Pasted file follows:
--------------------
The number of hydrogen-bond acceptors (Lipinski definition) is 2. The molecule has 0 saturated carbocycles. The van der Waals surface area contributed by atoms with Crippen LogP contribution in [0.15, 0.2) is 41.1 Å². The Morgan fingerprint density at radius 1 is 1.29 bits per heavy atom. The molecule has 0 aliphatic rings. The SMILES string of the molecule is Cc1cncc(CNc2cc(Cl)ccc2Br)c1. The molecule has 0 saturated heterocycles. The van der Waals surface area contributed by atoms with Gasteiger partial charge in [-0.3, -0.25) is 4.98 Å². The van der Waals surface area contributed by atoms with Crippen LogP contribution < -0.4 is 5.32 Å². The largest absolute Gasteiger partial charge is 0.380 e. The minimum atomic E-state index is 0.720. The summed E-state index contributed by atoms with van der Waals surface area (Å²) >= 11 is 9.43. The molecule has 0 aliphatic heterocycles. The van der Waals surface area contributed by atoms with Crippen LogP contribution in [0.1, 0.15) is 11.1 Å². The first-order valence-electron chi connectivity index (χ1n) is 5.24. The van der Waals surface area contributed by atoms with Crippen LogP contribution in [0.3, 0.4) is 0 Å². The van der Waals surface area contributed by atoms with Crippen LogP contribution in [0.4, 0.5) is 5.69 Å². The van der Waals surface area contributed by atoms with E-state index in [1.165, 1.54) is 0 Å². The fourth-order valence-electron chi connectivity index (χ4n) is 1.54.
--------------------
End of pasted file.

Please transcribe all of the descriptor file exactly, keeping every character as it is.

The number of hydrogen-bond acceptors (Lipinski definition) is 2. The molecule has 0 saturated carbocycles. The van der Waals surface area contributed by atoms with Crippen LogP contribution in [0.15, 0.2) is 41.1 Å². The Morgan fingerprint density at radius 1 is 1.29 bits per heavy atom. The molecule has 0 aliphatic rings. The SMILES string of the molecule is Cc1cncc(CNc2cc(Cl)ccc2Br)c1. The molecule has 0 saturated heterocycles. The van der Waals surface area contributed by atoms with Gasteiger partial charge in [-0.3, -0.25) is 4.98 Å². The van der Waals surface area contributed by atoms with Crippen LogP contribution < -0.4 is 5.32 Å². The largest absolute Gasteiger partial charge is 0.380 e. The minimum atomic E-state index is 0.720. The summed E-state index contributed by atoms with van der Waals surface area (Å²) >= 11 is 9.43. The molecule has 0 aliphatic heterocycles. The van der Waals surface area contributed by atoms with Crippen LogP contribution in [0.1, 0.15) is 11.1 Å². The first-order valence-electron chi connectivity index (χ1n) is 5.24. The van der Waals surface area contributed by atoms with Crippen LogP contribution in [0.3, 0.4) is 0 Å². The van der Waals surface area contributed by atoms with Crippen LogP contribution in [0.4, 0.5) is 5.69 Å². The van der Waals surface area contributed by atoms with E-state index in [1.165, 1.54) is 0 Å². The fourth-order valence-electron chi connectivity index (χ4n) is 1.54.